So I returned to London and attempted to pick up my old life, but I desperately missed him, so a year later I was back in Jo’burg to see “where we were at.” Which was, I quickly discovered, in the eye of the storm — again. Reunited, we reverted to form. After three draining weeks, I admitted defeat and, my flight home already booked, I was all set to go home to England the next day — this time, for good. Except … I wasn’t entirely sure I wanted to. Maybe I could stay a little longer and see if things could improve? I was still trapped in a “can’t live with him, can’t live without him” tape loop.
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My Money or My Life
The morning I was supposed to leave, I was a tense, emotional mess, and I knew I looked it. I was late for a lunch appointment — my last in South Africa — so I had taken a shortcut. It seemed like a good idea at the time, but I quickly regretted it. The area I was walking through was rough — a muggers’ paradise — but I had been there umpteen times and knew if I kept to the rules, I’d be OK. Those rules were: Don’t wear anything flashy, especially jewelery; avoid troublesome spots, like the bus station; and, most important, look confident and never, ever, show fear.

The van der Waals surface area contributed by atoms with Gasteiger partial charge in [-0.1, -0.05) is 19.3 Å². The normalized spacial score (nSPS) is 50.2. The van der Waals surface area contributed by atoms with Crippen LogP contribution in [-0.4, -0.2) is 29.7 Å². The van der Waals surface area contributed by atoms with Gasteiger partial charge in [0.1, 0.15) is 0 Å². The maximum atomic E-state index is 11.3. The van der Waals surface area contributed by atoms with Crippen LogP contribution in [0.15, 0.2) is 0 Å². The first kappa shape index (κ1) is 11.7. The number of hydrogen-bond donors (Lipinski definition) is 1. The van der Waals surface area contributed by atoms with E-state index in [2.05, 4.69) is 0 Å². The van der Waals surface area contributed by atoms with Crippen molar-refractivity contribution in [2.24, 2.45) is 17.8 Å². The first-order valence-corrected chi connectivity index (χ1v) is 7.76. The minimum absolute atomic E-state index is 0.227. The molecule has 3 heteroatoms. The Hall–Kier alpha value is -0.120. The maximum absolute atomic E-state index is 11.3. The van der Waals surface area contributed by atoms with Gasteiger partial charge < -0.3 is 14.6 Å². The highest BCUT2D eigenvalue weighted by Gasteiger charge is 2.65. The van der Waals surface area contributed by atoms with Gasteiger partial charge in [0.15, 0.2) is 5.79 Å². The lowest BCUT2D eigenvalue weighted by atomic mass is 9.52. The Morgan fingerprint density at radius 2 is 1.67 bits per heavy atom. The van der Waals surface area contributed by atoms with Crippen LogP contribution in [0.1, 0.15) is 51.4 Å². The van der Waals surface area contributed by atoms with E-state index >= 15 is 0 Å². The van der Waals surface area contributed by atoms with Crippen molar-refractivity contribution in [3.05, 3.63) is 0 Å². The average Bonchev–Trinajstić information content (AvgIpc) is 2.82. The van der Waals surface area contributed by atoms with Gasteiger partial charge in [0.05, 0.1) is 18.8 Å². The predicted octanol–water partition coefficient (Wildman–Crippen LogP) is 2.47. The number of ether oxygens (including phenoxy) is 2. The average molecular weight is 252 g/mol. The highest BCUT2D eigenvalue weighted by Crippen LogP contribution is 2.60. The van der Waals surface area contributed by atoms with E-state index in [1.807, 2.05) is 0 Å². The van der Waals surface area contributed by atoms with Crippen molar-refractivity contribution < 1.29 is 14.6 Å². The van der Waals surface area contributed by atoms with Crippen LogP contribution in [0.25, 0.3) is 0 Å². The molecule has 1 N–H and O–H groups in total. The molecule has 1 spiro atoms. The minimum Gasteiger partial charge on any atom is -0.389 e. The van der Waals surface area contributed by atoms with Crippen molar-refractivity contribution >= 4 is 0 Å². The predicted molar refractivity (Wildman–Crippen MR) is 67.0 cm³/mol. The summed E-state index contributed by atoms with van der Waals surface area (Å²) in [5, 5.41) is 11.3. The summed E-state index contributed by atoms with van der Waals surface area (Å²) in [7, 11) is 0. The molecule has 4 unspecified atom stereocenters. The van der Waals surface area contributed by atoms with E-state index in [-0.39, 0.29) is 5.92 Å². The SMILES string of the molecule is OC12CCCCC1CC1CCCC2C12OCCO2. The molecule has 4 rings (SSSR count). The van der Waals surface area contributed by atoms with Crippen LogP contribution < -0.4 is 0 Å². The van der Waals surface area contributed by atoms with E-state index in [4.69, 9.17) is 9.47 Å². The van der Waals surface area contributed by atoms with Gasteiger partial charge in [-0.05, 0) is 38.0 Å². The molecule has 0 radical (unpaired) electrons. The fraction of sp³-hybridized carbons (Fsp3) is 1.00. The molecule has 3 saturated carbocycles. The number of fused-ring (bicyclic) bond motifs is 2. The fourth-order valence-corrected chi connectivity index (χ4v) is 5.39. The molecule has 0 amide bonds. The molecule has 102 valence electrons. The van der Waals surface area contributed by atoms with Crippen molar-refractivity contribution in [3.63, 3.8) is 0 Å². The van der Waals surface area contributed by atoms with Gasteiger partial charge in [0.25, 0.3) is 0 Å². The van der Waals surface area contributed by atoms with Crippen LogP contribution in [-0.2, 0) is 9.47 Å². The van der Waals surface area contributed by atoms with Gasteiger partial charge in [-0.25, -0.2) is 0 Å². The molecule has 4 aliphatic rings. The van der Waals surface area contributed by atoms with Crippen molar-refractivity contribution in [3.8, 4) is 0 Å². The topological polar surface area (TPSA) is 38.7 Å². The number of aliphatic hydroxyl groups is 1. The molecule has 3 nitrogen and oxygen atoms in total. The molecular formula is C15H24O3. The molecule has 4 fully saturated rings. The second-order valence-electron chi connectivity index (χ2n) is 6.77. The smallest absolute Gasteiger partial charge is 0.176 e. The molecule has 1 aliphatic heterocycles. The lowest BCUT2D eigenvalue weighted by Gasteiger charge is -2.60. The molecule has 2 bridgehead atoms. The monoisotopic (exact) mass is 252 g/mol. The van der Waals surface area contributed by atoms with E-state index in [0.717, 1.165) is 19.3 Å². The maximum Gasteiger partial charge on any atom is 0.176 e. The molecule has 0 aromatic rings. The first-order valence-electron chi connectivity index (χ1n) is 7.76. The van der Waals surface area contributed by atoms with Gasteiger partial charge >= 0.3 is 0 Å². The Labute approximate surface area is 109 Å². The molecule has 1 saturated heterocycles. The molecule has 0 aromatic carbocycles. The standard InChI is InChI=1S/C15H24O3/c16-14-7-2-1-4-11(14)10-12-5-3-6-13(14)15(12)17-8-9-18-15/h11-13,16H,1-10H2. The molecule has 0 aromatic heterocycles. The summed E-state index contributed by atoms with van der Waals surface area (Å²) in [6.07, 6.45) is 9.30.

But that day I felt anything but confident. I wasn’t a local any longer and felt out of place, conspicuous. I was a little lost, so I stopped and looked around and realized I was near the bus station. “Uh-oh,” I thought, “I shouldn’t be here,” feeling more than a tinge of fear. I immediately reproached myself. “Don’t be ridiculous. You’ve been here before loads of times, and nothing has ever happened to you.”
That thought had barely crossed my mind when I felt something cold and smooth on my neck as my arms were being pinned behind my back. I didn’t panic. I knew I was being held at knifepoint, yet I was weirdly calm. I knew the conventional wisdom in these circumstance is to not fight, but I was determined not to let my two assailants win. The odd thing is that although I was fully aware of what was going on, it didn’t seem real.
Quick as a flash, I analyzed the situation. It was close to midday on a Friday. There were people milling about, walking past us. All I needed to do was to attract attention — I needed to gain time. So I bellowed for help, shrieking that I was being attacked as I fought to break free. But nobody came to my rescue, no one was willing to risk his life for a stranger. And I can’t say I blame any of them.